Cancer treatment response and resistance are affected by the distribution of tumor subclones, immune cells, and other features of the microenvironment. To understand this web of interactions, the lab is developing approaches for computational image analysis, an approach that can reveal the spatial processes driving intratumoral heterogeneity. For example, we have recently developed convolutional neural networks that can be applied to H&E images to distinguish tumor from normal tissue with 99% accuracy, identify cancer subtypes, and classify cancers having particular mutations (Noorbakhsh, Farahmand, Foroughi Pour et al 2020). These works have shown that networks trained on one cancer type have predictive power in other cancer types, indicating that combinatorial approaches can be used in image analysis for discovery science. The lab analyzes many other types of imaging data as well, including histocytometry, IHC, and imaging mass cytometry for tumor samples, as well as confocal imaging of organoids. The lab is also broadly interested in ecological modeling of cancer, which has remarkable similarities to the eradication of invasive pests from islands in the New Zealand archipelago (Noorbakhsh, Zhao, Russell, and Chuang 2019)
Our lab studies gene regulation at both the RNA and DNA levels. For RNA, our projects have included regulation of translation, protein-RNA binding, and splicing. For example, in collaboration with Prof. Susan Ackerman (UCSD) we have identified and characterized a mutation in a tRNA as a driver for neurodegeneration and shown that this phenotype is mediated by specific translational pausing at the codons complementary to the tRNA anticodon (Ishimura et al 2014; Ishimura et al 2016). This was the first tRNA mutation found to have a phenotypic consequence in a mammal. Another current interest is how proteins interact with RNAs to achieve specific binding. In this area, we have developed approaches to identify functional elements in RNA based on functional genomic, structural, algorithmic, and high-throughput sequencing approaches (Dotu et al 2018; Zarringhalam et al 2012). Our lab has been studying the functions and neutral evolutionary behavior of synonymous sites in coding sequences for more than a decade (Chuang and Li 2004; Chin et al 2005). We have shown for example that coding sequences are replete with binding sites for microRNAs, as well as other types of functional sequences such as exonic splicing enhancers. Such sites exhibit a strong selective pressure on the synonymous sites of coding regions (Kural et al 2009; Ding et al 2012; Ritter et al 2012). Our lab also studies 3D chromosome structure (Grzeda et al 2014) from ChIA-PET data in collaboration with the lab of Yijun Ruan.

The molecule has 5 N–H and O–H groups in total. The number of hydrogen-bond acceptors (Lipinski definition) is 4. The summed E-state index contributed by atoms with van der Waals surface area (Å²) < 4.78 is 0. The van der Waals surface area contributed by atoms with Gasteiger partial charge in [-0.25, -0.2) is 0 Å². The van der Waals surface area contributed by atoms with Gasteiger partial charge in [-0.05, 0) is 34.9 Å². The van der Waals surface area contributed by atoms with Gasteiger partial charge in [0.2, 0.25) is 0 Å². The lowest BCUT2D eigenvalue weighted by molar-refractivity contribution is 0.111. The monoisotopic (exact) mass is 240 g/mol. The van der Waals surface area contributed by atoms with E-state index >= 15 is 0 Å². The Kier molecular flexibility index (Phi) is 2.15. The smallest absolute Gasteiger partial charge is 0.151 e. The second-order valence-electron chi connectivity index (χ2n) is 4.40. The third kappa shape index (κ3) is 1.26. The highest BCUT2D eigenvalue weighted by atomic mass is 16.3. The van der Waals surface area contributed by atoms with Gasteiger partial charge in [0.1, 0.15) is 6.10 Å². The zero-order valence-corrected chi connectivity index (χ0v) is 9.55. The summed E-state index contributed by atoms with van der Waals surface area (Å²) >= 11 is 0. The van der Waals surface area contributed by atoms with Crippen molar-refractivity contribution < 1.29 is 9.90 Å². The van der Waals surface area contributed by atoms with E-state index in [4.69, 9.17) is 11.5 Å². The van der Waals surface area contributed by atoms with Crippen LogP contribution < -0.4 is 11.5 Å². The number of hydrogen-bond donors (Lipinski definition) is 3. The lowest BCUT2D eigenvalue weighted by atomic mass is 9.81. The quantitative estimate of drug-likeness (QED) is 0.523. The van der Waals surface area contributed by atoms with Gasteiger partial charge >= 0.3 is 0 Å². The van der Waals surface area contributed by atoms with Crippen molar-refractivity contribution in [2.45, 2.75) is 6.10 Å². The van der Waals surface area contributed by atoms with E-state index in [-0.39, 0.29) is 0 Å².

Much of the lab's research has grown out of early interests in molecular evolution and statistical physics. In some of our earlier work, we have characterized the relative importance of cis- and trans- regulatory evolution on enhancers (Ritter et al 2010; Persampieri et al 2008). We have also studied the evolution of mutational processes across species and cancers. This has included research into why mutation rates are uniform in some species, such as the sensu stricto yeasts, while rates vary by location in other species, such as mouse and human (Fox et al 2008; Chuang and Li 2004; Chuang and Li 2007; Chin, Chuang, and Li 2005). Biophysics interests have included the dynamics of translocation of a polymer through a nanopore (Chuang et al, Phys Rev E 2001) and the thermodynamic stability of protein folds (Chuang et al, Phys Rev Lett 2001).